Gratitude

We all know we are suppose to say thank you. I just want to re-iterate that it is actually quite important. When I was training as a canvasser for Greenpeace (I was/am one of “those people”) we were told that once they started to formally include the requirement to thank their new donors, their retention rate jumped some astronomical number like 50% (I don’t remember the exact number, this one is fictitious). Previously they had just assumed that their employees would say thank you, but apparently they weren’t. Taking this, in light of the fact that what people remember the most of any interaction is the beginning and the end, it’s easy to see why a gracious closure is important.

To that end, I decided to make thank you cards. With graduation and my birthday so close together, I had plenty of reasons to be thankful. However, thank you cards are expensive, I’m a designer & a maker and I prescribe to the idea of not buying my emotion from a card store. Thus I set out to make a fantastic thank you card.

My priorities were to first and foremost say thank you, and then make it personal. I considered something standard like “From the desk of…” or “Thank you from” as a letterhead. I decided that was a bit stale. It felt too broad.

I have a distinct appreciation for vector art, graphic reductions and stencil work. Something about the high contrast and minimalistic representation has always captured my attention. Thus, I looked at more of a classic style thank you card. Something that simply said thank you on the outside with a small graphic or pattern. However, again that seemed so blasé. It felt like to do it right, I would either need to just make it more stock, and leverage my graphic identity to make it connect, or keep looking. I chose to keep looking, because making it stock, wouldn’t match my priority of making it personal.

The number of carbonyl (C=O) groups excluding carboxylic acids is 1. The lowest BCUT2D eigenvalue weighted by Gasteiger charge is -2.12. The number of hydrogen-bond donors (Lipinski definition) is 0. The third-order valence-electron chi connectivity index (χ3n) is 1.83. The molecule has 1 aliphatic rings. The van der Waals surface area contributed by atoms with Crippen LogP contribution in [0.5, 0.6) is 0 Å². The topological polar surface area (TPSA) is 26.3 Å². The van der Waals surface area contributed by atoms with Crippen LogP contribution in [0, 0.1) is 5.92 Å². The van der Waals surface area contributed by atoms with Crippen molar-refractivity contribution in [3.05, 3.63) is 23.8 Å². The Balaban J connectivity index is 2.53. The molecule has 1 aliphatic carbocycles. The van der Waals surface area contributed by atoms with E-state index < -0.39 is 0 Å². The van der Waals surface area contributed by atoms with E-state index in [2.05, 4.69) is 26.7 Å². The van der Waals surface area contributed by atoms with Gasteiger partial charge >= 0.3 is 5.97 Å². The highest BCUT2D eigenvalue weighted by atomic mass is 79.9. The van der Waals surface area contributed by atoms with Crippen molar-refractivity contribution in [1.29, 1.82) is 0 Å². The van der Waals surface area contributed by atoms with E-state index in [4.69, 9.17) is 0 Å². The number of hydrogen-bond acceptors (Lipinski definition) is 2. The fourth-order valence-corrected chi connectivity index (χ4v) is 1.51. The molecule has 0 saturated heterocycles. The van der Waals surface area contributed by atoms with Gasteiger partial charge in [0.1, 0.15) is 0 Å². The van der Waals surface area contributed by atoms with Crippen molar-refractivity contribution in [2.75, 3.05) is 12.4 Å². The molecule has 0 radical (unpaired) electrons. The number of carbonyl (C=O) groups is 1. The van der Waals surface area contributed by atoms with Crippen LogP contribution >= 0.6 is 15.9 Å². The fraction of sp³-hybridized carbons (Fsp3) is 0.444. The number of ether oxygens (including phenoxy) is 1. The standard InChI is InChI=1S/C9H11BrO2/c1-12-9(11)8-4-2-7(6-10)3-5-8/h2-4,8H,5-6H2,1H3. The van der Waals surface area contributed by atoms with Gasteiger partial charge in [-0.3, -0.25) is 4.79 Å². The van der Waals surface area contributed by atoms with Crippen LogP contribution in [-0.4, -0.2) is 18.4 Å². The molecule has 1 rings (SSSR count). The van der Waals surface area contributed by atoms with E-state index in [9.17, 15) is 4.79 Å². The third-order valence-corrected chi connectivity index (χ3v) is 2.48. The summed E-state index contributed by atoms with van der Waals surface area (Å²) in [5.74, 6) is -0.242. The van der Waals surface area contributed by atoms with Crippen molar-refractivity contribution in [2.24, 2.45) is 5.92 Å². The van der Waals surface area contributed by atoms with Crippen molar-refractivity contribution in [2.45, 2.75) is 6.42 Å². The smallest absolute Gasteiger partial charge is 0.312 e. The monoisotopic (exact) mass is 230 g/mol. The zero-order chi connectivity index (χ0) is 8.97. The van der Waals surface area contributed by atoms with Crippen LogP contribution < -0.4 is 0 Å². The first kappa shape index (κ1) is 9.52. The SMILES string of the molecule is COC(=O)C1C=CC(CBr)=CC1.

Finally I stumbled upon another idea. I love the style of an image with text knocked out of it and I take photos of almost everything it seems. I should just put a photo on the front. Not just any photo either, but one of me interacting with the gift. Since they would be printed on demand, specific to each situation, I could further personalize them with the recipients name on the front.

Once I settled on this idea,I chose a thick, sans serif font because it is simple and makes the point of gratitude clearly. I chose black and white images because I like the contrast. Furthermore, it makes the words pop a bit more re-enforcing the statement of gratitude.

They were laid out on a standard sheet of paper and since I won’t always be sending them out in multiples of four, I made some standardized ones that use my photo of textures and patterns too. As a last resort.